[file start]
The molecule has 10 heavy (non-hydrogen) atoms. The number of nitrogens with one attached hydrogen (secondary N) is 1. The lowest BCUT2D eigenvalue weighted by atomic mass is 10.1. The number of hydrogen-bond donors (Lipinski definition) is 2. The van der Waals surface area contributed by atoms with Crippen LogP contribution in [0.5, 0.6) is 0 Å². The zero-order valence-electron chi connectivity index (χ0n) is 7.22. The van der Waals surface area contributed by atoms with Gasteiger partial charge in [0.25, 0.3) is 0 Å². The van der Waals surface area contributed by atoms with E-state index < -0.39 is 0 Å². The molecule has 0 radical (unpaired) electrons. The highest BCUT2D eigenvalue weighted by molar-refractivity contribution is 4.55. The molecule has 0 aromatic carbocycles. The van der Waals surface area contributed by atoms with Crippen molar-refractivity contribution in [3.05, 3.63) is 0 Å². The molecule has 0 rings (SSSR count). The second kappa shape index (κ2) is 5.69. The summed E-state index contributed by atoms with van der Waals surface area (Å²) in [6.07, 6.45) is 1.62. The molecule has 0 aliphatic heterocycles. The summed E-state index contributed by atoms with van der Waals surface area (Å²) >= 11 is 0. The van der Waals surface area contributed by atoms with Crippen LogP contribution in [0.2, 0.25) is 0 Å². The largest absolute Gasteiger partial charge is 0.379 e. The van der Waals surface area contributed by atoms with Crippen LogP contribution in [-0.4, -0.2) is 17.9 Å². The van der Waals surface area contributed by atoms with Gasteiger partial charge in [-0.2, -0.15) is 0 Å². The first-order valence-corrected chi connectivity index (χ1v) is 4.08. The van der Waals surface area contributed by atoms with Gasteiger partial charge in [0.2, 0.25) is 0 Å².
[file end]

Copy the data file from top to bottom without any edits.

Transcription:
The molecule has 10 heavy (non-hydrogen) atoms. The number of nitrogens with one attached hydrogen (secondary N) is 1. The lowest BCUT2D eigenvalue weighted by atomic mass is 10.1. The number of hydrogen-bond donors (Lipinski definition) is 2. The van der Waals surface area contributed by atoms with Crippen LogP contribution in [0.5, 0.6) is 0 Å². The zero-order valence-electron chi connectivity index (χ0n) is 7.22. The van der Waals surface area contributed by atoms with Gasteiger partial charge in [0.25, 0.3) is 0 Å². The van der Waals surface area contributed by atoms with E-state index < -0.39 is 0 Å². The molecule has 0 radical (unpaired) electrons. The highest BCUT2D eigenvalue weighted by molar-refractivity contribution is 4.55. The molecule has 0 aromatic carbocycles. The van der Waals surface area contributed by atoms with Crippen molar-refractivity contribution in [3.05, 3.63) is 0 Å². The molecule has 0 rings (SSSR count). The second kappa shape index (κ2) is 5.69. The summed E-state index contributed by atoms with van der Waals surface area (Å²) in [6.07, 6.45) is 1.62. The molecule has 0 aliphatic heterocycles. The summed E-state index contributed by atoms with van der Waals surface area (Å²) >= 11 is 0. The van der Waals surface area contributed by atoms with Crippen LogP contribution in [0.2, 0.25) is 0 Å². The largest absolute Gasteiger partial charge is 0.379 e. The van der Waals surface area contributed by atoms with Crippen LogP contribution in [-0.4, -0.2) is 17.9 Å². The van der Waals surface area contributed by atoms with Gasteiger partial charge in [-0.2, -0.15) is 0 Å². The first-order valence-corrected chi connectivity index (χ1v) is 4.08. The van der Waals surface area contributed by atoms with Gasteiger partial charge in [0.2, 0.25) is 0 Å².